Archive for the ‘Social Media’ Category

Russian to Facebook

Can a Soviet-era throwback survive in today’s online world? In Vlad Putin’s case, maybe, but maybe not.

While political power has been increasingly centralized and media coverage more tightly controlled during the Putin/Medvedev years, the Internet remains the ultimate wild card. As seen in Egypt, Facebook, and other social media sites are successfully organizing protestors and while directly sharing stories of election improprieties to further heighten outrage.

Here is an excellent Reuters story about how the social media has ended the hibernation for many Russian protestors.

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Denial is More Than a River, it’s also Egypt’s Internet Service

How’s this for a first when it comes to not only social media, but modern communications as a whole? Because of the mass protests, the Egyptian government turned off the Internet for the entire country… and you thought it was aggravating when you have to reboot your router.

Matt Richtel at  The New York Times has an excellent article chronicling the largest Internet shut-off in history. Interesting factoid in Matt’s article is that the government of Myanmar did this in 2007 and Nepal also denied Internet service to its citizenry a couple of years before that. Obviously, neither are anywhere near the size and scope of the Egypt’s Internet denial. Appears to be a growing and increasingly disturbing trend.

A Whole New (Online) World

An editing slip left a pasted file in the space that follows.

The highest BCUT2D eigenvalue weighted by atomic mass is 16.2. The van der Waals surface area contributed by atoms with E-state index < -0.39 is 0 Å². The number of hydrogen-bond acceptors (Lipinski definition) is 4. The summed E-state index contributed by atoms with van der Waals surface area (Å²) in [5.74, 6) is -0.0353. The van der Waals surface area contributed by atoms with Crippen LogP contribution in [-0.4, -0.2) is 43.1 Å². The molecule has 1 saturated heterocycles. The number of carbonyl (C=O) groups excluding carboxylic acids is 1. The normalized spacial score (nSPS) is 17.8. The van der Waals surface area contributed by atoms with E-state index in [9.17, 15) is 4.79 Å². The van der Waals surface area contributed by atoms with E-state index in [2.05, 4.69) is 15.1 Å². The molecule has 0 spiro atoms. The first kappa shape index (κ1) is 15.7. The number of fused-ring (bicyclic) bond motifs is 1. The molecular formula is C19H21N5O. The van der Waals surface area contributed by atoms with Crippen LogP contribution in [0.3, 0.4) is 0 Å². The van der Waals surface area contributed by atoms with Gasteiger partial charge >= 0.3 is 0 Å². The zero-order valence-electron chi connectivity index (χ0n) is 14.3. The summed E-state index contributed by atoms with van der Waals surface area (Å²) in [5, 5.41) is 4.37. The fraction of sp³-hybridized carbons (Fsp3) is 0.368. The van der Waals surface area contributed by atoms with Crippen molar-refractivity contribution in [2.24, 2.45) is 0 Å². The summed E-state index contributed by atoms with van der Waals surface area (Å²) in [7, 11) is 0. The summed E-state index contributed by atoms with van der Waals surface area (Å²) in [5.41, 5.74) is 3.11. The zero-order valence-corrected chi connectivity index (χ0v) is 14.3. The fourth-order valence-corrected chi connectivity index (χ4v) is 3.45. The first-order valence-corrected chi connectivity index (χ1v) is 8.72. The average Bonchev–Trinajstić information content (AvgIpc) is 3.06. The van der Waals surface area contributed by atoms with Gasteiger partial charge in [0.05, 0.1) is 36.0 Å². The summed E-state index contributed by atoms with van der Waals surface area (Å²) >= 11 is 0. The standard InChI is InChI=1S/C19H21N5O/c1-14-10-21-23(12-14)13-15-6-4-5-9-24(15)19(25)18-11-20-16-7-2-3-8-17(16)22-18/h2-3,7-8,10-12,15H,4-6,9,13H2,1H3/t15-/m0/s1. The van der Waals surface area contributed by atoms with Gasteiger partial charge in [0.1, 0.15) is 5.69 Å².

Well look who’s been getting into the social gaming business…the House of Mouse.  In a very smart and strategic move, Mickey and friends are making the inevitable transition to social gaming by purchasing Playdom for more than $700 million dollars.  The company has more than 42 million players a month involved in games that include “Social City,” “Sorority Life,” “Market Street” and “Bola,” among others.  Here are more details about the deal from MarketWatch.
Students of the life and career of Walt Disney would most certainly agree that not only would Uncle Walt approve of these acquisitions, but if he was around in the present day his empire would most surely have started on the Internet and be based upon computer animation.   

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Study Tries To Change Status To…COLD TURKEY!

Pardon the word play, but this article is a bit chilling. Education reporter Jenna Johnson at The Washington Post reports on a study recently conducted at the University of Maryland. The two hundred students who participated were forced to not use technology for 24 hours, that’s right just one day, and you can probably predict the results. Some of the kids described how they quickly realized that they “addicted” to their smart phone, Facebook, IMing, texting, etc.